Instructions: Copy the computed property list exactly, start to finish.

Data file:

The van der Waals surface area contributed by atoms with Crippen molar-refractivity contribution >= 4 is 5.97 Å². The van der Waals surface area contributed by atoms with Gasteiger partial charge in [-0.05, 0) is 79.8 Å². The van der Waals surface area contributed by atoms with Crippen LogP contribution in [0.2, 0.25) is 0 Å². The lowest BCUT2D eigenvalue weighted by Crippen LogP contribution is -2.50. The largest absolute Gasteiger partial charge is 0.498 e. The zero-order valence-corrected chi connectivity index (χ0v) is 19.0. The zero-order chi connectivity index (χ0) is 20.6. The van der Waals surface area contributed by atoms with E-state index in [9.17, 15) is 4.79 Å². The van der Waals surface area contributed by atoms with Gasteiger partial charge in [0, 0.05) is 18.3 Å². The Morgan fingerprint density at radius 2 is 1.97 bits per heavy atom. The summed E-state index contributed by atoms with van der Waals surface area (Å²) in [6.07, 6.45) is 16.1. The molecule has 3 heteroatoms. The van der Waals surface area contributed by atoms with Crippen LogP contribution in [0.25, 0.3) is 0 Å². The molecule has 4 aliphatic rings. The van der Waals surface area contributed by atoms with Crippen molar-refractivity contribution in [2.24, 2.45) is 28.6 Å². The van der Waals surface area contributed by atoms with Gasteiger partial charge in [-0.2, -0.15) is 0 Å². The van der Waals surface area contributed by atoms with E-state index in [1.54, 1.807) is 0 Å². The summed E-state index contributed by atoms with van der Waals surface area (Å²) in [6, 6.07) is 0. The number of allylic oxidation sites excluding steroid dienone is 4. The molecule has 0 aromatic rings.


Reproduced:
The van der Waals surface area contributed by atoms with Crippen molar-refractivity contribution >= 4 is 5.97 Å². The van der Waals surface area contributed by atoms with Gasteiger partial charge in [-0.05, 0) is 79.8 Å². The van der Waals surface area contributed by atoms with Crippen LogP contribution in [0.2, 0.25) is 0 Å². The lowest BCUT2D eigenvalue weighted by Crippen LogP contribution is -2.50. The largest absolute Gasteiger partial charge is 0.498 e. The zero-order valence-corrected chi connectivity index (χ0v) is 19.0. The zero-order chi connectivity index (χ0) is 20.6. The van der Waals surface area contributed by atoms with E-state index in [9.17, 15) is 4.79 Å². The van der Waals surface area contributed by atoms with Gasteiger partial charge in [0, 0.05) is 18.3 Å². The Morgan fingerprint density at radius 2 is 1.97 bits per heavy atom. The summed E-state index contributed by atoms with van der Waals surface area (Å²) in [6.07, 6.45) is 16.1. The molecule has 3 heteroatoms. The van der Waals surface area contributed by atoms with Crippen LogP contribution in [0.25, 0.3) is 0 Å². The molecule has 4 aliphatic rings. The van der Waals surface area contributed by atoms with Crippen molar-refractivity contribution in [2.24, 2.45) is 28.6 Å². The van der Waals surface area contributed by atoms with Gasteiger partial charge in [-0.2, -0.15) is 0 Å². The van der Waals surface area contributed by atoms with E-state index in [1.54, 1.807) is 0 Å². The summed E-state index contributed by atoms with van der Waals surface area (Å²) in [6, 6.07) is 0. The number of allylic oxidation sites excluding steroid dienone is 4. The molecule has 0 aromatic rings.